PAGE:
There are a few techniques writers use to make their writing more euphonic, including alliteration, assonance, and consonance, but the best way to develop your “ear” for lyrical writing is to read other lyrical writers very slow. You might pick up some Annie Dillard, William Faulkner, or Virginia Woolf.
4. Make an allusion to the Bible or Moby Dick or Milton.Literary writers are well read. They realize their writing doesn’t exist in a vacuum, and so they subtly pay homage to the classic writers who have gone before them, which also deepens the meaning of their own work.
To make an allusion, you use an image, character, or even a direct quote from another work of literature. These act as portals, coloring your story with the meanings wrapped up in the work you’re referencing.
Also, it makes those who “get it” feel special.
5. Use an eponym to name your characters.Another way to use allusion is to name one of your characters after a character in another work. This technique works as a kind of literary pun, and creates an implicit association, a shared relationship, with the character in the other work.
6. Be specific.Literary writers often study the vocabulary of the subject they’re writing about. They want their writing to be precise. For example, if they’re writing about nature, rather than just talking about the trees, they might describe the tulip poplar, the white oak, the eastern red cedar.
If they’re writing about birds, they might avoid describing them as the red bird or the blue bird, but rather the kingfisher, the painted bunting, or the yellow-bellied sapsucker.
7. Write a story within a story (or a story within a story within a story).The story-within-a-story is one of the oldest literary techniques, and it’s a simple way to create rich, multi-layered stories.
It works simply by having one of your characters tell another character a story, and this second story becomes the main story of the novel. Think Arabian Nights, where Scheherazade tells the Sultan story after story and eventually manages to make him fall in love with her.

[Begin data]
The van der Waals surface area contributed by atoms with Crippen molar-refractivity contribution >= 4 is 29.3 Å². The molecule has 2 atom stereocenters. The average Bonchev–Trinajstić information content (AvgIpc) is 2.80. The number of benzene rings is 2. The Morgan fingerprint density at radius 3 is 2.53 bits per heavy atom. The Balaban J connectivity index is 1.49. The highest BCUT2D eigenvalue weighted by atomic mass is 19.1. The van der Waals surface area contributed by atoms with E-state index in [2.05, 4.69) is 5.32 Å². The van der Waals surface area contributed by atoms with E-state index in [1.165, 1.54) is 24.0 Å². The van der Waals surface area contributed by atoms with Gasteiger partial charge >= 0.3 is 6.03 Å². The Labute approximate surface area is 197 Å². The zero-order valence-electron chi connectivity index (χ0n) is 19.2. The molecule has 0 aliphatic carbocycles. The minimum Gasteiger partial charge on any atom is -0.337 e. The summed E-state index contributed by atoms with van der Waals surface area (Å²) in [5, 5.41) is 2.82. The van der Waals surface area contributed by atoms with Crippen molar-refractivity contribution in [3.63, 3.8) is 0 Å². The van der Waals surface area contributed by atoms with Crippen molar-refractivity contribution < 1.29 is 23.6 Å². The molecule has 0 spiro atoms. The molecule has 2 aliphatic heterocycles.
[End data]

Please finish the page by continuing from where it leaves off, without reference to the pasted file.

Or Shakespeare’s Taming of the Shrew, where the story of Petruchio “wedding and bedding” Katherina is set within another play about a drunk tricked into thinking he’s rich.
Or Salman Rushdie’s Midnight’s Children, where the protagonist writes his memoirs as he narrates them to his mistress.
8. Have a wide scope.Literary novels tend to have a wide, national or international scope, even if they portray local events. Hemingway, for example, often set his novels within the context of great wars, like World War I or the Spanish Civil War. Fitzgerald’s Great Gatsby is considered a portrait of the “Lost Generation” and the Roaring 20s because of its memorable characters who were caught up in the decade’s debauchery. Rushdie’s Midnight’s Children is about the rise and “fall” of India, from Independence to Indira Gandhi’s injustices.
You may not want to win a Pulitzer, but if you do want to give your writing a touch of literary flair, these techniques are a good place to start. By far, the best way to learn more about these techniques, though, is to read more literary fiction. Here are a few good titles by authors I’ve mentioned:
- For Whom the Bell Tolls by Ernest Hemingway
- The Blind Assassin by Margaret Atwood
- Blood Meridian by Cormac McCarthy
- Midnight’s Children by Salman Rushdie
- A Portrait of the Artist as a Young Man by James Joyce
- Absalom! Absalom! by William Faulkner